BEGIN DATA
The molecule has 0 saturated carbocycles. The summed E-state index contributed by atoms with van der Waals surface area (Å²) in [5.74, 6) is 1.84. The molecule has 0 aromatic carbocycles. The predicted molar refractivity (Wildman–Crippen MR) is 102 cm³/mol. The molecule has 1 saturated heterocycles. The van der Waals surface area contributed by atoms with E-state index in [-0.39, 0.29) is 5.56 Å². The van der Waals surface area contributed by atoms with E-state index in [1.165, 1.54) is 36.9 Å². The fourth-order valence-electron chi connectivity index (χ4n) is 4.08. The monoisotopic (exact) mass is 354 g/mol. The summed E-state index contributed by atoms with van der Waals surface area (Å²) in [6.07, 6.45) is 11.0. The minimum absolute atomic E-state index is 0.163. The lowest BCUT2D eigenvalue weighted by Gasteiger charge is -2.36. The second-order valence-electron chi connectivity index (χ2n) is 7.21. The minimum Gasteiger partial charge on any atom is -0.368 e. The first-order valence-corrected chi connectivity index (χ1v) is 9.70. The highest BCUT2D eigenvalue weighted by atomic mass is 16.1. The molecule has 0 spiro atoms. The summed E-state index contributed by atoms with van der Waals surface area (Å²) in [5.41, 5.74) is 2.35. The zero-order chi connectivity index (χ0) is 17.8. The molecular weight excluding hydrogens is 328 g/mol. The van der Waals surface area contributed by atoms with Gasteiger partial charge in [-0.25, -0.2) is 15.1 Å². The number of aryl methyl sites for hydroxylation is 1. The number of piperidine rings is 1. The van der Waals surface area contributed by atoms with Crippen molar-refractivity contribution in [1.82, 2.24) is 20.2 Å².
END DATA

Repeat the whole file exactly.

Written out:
The molecule has 0 saturated carbocycles. The summed E-state index contributed by atoms with van der Waals surface area (Å²) in [5.74, 6) is 1.84. The molecule has 0 aromatic carbocycles. The predicted molar refractivity (Wildman–Crippen MR) is 102 cm³/mol. The molecule has 1 saturated heterocycles. The van der Waals surface area contributed by atoms with E-state index in [-0.39, 0.29) is 5.56 Å². The van der Waals surface area contributed by atoms with E-state index in [1.165, 1.54) is 36.9 Å². The fourth-order valence-electron chi connectivity index (χ4n) is 4.08. The monoisotopic (exact) mass is 354 g/mol. The summed E-state index contributed by atoms with van der Waals surface area (Å²) in [6.07, 6.45) is 11.0. The minimum absolute atomic E-state index is 0.163. The lowest BCUT2D eigenvalue weighted by Gasteiger charge is -2.36. The second-order valence-electron chi connectivity index (χ2n) is 7.21. The minimum Gasteiger partial charge on any atom is -0.368 e. The first-order valence-corrected chi connectivity index (χ1v) is 9.70. The highest BCUT2D eigenvalue weighted by atomic mass is 16.1. The molecule has 0 spiro atoms. The summed E-state index contributed by atoms with van der Waals surface area (Å²) in [5.41, 5.74) is 2.35. The zero-order chi connectivity index (χ0) is 17.8. The molecular weight excluding hydrogens is 328 g/mol. The van der Waals surface area contributed by atoms with Gasteiger partial charge in [-0.25, -0.2) is 15.1 Å². The number of aryl methyl sites for hydroxylation is 1. The number of piperidine rings is 1. The van der Waals surface area contributed by atoms with Crippen molar-refractivity contribution in [1.82, 2.24) is 20.2 Å².